By |Published On: December 9th, 2021|Categories: Intangibles, Research Insights, Factor Investing, Larry Swedroe|

Despite the fact that a company’s internally generated intangible investments create future value, under current U.S. generally accepted accounting principles, internally developed intangibles are not included in reported assets. While research and development is an important intangible asset, so too is branding. Omission of an increasingly important class of assets reduces the usefulness and relevance of financial statement analysis that uses book value.  

Kai Wu, chief investment officer of Sparkline Capital, has done some very interesting and innovative work on the role of intangibles, including the papers “Investing in the Intangible Economy” and “Measuring Culture.” In his most recent paper, “Brand in the Influencer Era,” he noted: “Social media is democratizing consumer influence, empowering ordinary individuals to shape brand perception.” With that in mind, he identified brands with strong positioning using social media discourse and network structure. Wu then built a factor which he appropriately named “strong brand factor” that buys U.S. consumer stocks (trading on NYSE and Nasdaq) with the strongest brands and shorts those with the weakest, neutralizing industry exposure (i.e., zero net exposure to each industry) to ensure brands are compared only to their competitors. When I spoke with the author about his study, he told me that from January 1, 2010, through October 15, 2021, the strategy (in backtest) produced an annual excess return of 1.9 percent (t-stat = 2.35) before transaction and financing costs, and did so with a high degree of persistence; turnover was high, at 100 percent.

Wu then used Twitter to build a “brand social network,” explaining that if two brands have a lot of common followers, he drew a link between them. He noted:

“Many brand pairs are intuitive complements. Hikers buy both PowerBars and CamelBaks; homeowners use Terminix and Scotts lawn care.”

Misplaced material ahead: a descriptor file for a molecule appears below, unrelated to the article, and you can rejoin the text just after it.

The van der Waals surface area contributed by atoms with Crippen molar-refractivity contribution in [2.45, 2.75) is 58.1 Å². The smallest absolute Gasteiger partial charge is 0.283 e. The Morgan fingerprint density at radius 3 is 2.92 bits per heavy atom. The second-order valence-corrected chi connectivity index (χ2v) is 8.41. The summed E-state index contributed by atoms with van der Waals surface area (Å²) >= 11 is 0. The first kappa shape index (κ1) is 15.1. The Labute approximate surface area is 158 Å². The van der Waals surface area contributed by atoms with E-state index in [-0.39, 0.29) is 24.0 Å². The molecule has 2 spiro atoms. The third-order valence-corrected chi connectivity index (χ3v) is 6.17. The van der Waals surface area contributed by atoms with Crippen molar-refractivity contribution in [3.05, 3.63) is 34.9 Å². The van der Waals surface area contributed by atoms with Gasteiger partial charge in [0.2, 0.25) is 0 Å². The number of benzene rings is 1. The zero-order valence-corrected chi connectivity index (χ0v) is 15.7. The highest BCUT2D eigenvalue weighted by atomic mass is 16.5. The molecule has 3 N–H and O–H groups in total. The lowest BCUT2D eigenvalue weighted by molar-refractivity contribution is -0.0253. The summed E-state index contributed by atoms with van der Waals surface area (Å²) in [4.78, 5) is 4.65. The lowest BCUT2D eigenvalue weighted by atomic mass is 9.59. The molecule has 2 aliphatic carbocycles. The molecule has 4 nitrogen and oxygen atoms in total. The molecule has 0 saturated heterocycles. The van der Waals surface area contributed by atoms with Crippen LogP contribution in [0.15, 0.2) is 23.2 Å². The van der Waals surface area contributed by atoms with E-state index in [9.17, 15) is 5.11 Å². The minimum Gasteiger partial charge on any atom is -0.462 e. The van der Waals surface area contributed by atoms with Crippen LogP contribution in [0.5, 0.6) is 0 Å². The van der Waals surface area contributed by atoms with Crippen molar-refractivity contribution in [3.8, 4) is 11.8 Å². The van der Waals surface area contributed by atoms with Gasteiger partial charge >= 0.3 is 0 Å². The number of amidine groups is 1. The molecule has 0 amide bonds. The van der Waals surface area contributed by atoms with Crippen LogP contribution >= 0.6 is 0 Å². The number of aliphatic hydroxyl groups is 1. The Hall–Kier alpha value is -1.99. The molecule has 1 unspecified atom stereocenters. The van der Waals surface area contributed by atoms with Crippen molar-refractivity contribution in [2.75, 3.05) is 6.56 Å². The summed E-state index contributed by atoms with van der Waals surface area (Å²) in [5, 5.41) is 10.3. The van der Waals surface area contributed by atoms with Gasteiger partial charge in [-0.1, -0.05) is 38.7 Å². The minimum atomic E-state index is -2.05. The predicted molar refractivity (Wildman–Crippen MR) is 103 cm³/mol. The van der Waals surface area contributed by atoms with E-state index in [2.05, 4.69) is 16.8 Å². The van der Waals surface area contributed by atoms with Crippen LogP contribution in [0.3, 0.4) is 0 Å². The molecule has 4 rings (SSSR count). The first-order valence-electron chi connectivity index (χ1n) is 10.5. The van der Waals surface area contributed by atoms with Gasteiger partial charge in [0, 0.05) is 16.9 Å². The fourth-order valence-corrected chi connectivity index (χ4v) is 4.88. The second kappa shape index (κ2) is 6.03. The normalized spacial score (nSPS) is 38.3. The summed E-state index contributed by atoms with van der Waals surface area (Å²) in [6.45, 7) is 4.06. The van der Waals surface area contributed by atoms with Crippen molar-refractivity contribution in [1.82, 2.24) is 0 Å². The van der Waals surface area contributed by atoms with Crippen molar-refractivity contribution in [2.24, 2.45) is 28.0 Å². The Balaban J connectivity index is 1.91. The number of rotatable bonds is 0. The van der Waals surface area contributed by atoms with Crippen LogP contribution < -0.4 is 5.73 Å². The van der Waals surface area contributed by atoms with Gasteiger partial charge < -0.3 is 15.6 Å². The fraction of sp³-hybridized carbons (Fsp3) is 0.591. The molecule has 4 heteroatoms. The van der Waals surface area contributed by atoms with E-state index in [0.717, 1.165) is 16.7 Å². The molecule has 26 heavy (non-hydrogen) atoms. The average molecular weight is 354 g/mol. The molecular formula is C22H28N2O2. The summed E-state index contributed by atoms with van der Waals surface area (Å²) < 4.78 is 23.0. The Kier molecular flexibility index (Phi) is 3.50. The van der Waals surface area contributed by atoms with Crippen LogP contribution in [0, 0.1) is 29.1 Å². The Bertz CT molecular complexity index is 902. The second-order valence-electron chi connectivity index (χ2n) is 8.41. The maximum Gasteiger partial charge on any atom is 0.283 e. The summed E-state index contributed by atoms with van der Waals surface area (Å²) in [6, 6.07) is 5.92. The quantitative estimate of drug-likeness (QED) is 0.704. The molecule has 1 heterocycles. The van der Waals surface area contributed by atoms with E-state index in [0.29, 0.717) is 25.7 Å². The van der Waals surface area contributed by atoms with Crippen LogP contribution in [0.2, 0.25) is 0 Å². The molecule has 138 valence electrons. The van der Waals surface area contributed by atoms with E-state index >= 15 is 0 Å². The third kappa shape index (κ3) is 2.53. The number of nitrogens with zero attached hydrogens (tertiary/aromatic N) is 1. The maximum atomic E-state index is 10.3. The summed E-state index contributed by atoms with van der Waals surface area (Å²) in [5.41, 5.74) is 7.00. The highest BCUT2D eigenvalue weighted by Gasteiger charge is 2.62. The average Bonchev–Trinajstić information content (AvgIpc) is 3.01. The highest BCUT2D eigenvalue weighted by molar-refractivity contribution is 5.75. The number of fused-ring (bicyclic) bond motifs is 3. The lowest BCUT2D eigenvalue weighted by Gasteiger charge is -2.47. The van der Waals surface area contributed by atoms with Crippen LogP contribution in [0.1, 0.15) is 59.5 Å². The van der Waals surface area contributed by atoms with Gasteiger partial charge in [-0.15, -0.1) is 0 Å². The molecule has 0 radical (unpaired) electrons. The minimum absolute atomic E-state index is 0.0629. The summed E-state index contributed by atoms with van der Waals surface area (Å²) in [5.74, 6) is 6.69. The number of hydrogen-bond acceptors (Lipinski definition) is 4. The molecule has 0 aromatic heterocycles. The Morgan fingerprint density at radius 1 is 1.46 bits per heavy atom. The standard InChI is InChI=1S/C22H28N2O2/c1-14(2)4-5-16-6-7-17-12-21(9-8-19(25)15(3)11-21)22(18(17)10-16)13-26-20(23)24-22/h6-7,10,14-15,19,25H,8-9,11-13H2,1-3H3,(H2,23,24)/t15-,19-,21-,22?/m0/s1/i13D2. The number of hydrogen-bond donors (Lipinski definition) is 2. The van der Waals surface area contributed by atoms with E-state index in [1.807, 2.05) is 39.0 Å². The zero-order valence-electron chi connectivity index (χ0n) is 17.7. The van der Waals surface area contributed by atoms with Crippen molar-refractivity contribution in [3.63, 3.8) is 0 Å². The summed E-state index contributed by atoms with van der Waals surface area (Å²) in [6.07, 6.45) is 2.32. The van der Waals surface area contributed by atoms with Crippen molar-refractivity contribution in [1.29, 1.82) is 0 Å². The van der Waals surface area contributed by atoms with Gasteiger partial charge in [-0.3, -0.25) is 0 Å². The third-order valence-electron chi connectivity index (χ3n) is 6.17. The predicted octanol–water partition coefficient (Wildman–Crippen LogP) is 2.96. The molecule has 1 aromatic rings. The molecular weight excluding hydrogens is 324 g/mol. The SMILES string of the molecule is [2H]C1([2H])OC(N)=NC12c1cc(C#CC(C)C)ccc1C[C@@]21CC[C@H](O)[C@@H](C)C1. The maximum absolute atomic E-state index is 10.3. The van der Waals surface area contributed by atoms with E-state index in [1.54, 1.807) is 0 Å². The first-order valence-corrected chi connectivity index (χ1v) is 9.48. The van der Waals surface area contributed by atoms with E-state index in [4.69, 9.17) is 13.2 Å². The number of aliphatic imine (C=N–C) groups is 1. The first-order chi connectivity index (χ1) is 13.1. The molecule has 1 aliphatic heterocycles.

Having built a brand social network, he used it to backtest a network momentum strategy. He assigned each brand a score based on the 12-month rolling return of the brands to which it is connected. When a brandʼs friends did well, the strategy buys; and when they did poorly, the strategy sells. He noted that because research has shown that stock returns are higher after industry peers outperform (i.e., industry momentum), his strategy was industry neutral. 

Wu also told me that over the period 2011-October 15, 2021, his brand network momentum strategy delivered an annual return of 3.4 percent (t-stat = 2.18) before considering transaction and financing costs. Again, turnover was high, at 200 percent. “Moreover, it had a blowout year in 2020, when the fast-moving Covid pandemic disrupted both supply chains and financial market price discovery. In times of crisis, having a detailed graph of the links between firms can be invaluable.” From 2011 through 2019, the strategy returned 1.8 percent per annum (excluding transaction and financing costs). 

Wu next examined the issue of “sustainable brands,” one of the hottest current marketing trends. He noted: “Surveys indicate that rising generations are more likely to buy from brands that reflect their values, and firms are rushing to capitalize on this growing demand.” To address this, he focused on two facets of sustainability: environmentalism and equality.

Wu concluded:

“Over the past decade, our strong brand strategy has produced consistent outperformance. Strong brands are a deep moat that affords firms greater pricing power, sales volume, and customer loyalty. Furthermore, the robust historical performance of the factor implies that the market does not fully recognize the value of this powerful but intangible asset.”